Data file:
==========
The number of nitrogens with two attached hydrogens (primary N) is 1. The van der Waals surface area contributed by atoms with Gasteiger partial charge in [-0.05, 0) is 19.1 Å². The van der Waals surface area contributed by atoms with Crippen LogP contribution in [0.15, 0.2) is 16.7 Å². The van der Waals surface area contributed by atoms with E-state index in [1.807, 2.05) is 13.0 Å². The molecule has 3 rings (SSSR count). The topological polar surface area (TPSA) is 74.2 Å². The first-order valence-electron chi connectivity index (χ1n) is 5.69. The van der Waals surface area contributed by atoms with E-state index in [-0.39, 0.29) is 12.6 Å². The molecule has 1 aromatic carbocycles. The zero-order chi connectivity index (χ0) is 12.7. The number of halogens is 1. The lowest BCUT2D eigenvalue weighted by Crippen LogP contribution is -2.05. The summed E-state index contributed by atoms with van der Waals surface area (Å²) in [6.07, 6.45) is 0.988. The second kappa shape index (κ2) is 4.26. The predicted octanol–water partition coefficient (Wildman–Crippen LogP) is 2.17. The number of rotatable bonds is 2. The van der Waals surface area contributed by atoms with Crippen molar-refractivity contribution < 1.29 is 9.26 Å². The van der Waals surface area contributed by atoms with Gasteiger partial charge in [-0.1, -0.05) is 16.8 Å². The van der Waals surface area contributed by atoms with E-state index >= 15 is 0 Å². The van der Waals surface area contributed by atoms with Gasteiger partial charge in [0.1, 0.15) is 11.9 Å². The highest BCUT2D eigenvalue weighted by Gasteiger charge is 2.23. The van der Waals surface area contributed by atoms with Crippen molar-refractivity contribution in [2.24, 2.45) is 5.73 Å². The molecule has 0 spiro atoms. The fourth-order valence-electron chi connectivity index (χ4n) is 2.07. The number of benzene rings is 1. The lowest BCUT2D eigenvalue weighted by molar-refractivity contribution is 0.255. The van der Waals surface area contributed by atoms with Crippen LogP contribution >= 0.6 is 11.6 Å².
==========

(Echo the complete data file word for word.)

The number of nitrogens with two attached hydrogens (primary N) is 1. The van der Waals surface area contributed by atoms with Gasteiger partial charge in [-0.05, 0) is 19.1 Å². The van der Waals surface area contributed by atoms with Crippen LogP contribution in [0.15, 0.2) is 16.7 Å². The van der Waals surface area contributed by atoms with E-state index in [1.807, 2.05) is 13.0 Å². The molecule has 3 rings (SSSR count). The topological polar surface area (TPSA) is 74.2 Å². The first-order valence-electron chi connectivity index (χ1n) is 5.69. The van der Waals surface area contributed by atoms with E-state index in [-0.39, 0.29) is 12.6 Å². The molecule has 1 aromatic carbocycles. The zero-order chi connectivity index (χ0) is 12.7. The number of halogens is 1. The lowest BCUT2D eigenvalue weighted by Crippen LogP contribution is -2.05. The summed E-state index contributed by atoms with van der Waals surface area (Å²) in [6.07, 6.45) is 0.988. The second kappa shape index (κ2) is 4.26. The predicted octanol–water partition coefficient (Wildman–Crippen LogP) is 2.17. The number of rotatable bonds is 2. The van der Waals surface area contributed by atoms with Crippen molar-refractivity contribution < 1.29 is 9.26 Å². The van der Waals surface area contributed by atoms with Gasteiger partial charge in [-0.1, -0.05) is 16.8 Å². The van der Waals surface area contributed by atoms with E-state index >= 15 is 0 Å². The van der Waals surface area contributed by atoms with Gasteiger partial charge in [0.1, 0.15) is 11.9 Å². The highest BCUT2D eigenvalue weighted by Gasteiger charge is 2.23. The van der Waals surface area contributed by atoms with Crippen molar-refractivity contribution in [2.24, 2.45) is 5.73 Å². The molecule has 0 spiro atoms. The fourth-order valence-electron chi connectivity index (χ4n) is 2.07. The number of benzene rings is 1. The lowest BCUT2D eigenvalue weighted by molar-refractivity contribution is 0.255. The van der Waals surface area contributed by atoms with Crippen LogP contribution >= 0.6 is 11.6 Å².